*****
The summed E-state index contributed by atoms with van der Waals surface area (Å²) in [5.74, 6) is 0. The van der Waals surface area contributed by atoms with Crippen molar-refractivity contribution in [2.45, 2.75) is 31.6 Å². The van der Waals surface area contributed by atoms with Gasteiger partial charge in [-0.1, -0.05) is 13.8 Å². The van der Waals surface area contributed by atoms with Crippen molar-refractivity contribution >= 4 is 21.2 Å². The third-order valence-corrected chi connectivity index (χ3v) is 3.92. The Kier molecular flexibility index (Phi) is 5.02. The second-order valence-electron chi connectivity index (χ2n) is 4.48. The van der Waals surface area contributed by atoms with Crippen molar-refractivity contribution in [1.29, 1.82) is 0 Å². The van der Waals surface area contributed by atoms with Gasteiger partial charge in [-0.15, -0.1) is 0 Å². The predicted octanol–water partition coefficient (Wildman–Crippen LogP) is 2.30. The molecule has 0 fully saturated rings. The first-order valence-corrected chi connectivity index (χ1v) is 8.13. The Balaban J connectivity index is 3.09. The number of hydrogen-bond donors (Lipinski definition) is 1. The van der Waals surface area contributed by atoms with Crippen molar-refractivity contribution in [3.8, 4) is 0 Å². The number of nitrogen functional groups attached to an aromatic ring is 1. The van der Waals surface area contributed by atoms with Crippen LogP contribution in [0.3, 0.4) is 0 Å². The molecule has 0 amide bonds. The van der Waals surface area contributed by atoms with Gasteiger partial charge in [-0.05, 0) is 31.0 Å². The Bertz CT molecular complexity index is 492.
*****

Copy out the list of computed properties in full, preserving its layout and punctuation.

The summed E-state index contributed by atoms with van der Waals surface area (Å²) in [5.74, 6) is 0. The van der Waals surface area contributed by atoms with Crippen molar-refractivity contribution in [2.45, 2.75) is 31.6 Å². The van der Waals surface area contributed by atoms with Gasteiger partial charge in [-0.1, -0.05) is 13.8 Å². The van der Waals surface area contributed by atoms with Crippen molar-refractivity contribution >= 4 is 21.2 Å². The third-order valence-corrected chi connectivity index (χ3v) is 3.92. The Kier molecular flexibility index (Phi) is 5.02. The second-order valence-electron chi connectivity index (χ2n) is 4.48. The van der Waals surface area contributed by atoms with Crippen molar-refractivity contribution in [1.29, 1.82) is 0 Å². The van der Waals surface area contributed by atoms with Gasteiger partial charge in [-0.15, -0.1) is 0 Å². The predicted octanol–water partition coefficient (Wildman–Crippen LogP) is 2.30. The molecule has 0 fully saturated rings. The first-order valence-corrected chi connectivity index (χ1v) is 8.13. The Balaban J connectivity index is 3.09. The number of hydrogen-bond donors (Lipinski definition) is 1. The van der Waals surface area contributed by atoms with Crippen molar-refractivity contribution in [3.8, 4) is 0 Å². The number of nitrogen functional groups attached to an aromatic ring is 1. The van der Waals surface area contributed by atoms with Crippen LogP contribution in [0.3, 0.4) is 0 Å². The molecule has 0 amide bonds. The van der Waals surface area contributed by atoms with Gasteiger partial charge in [-0.05, 0) is 31.0 Å². The Bertz CT molecular complexity index is 492.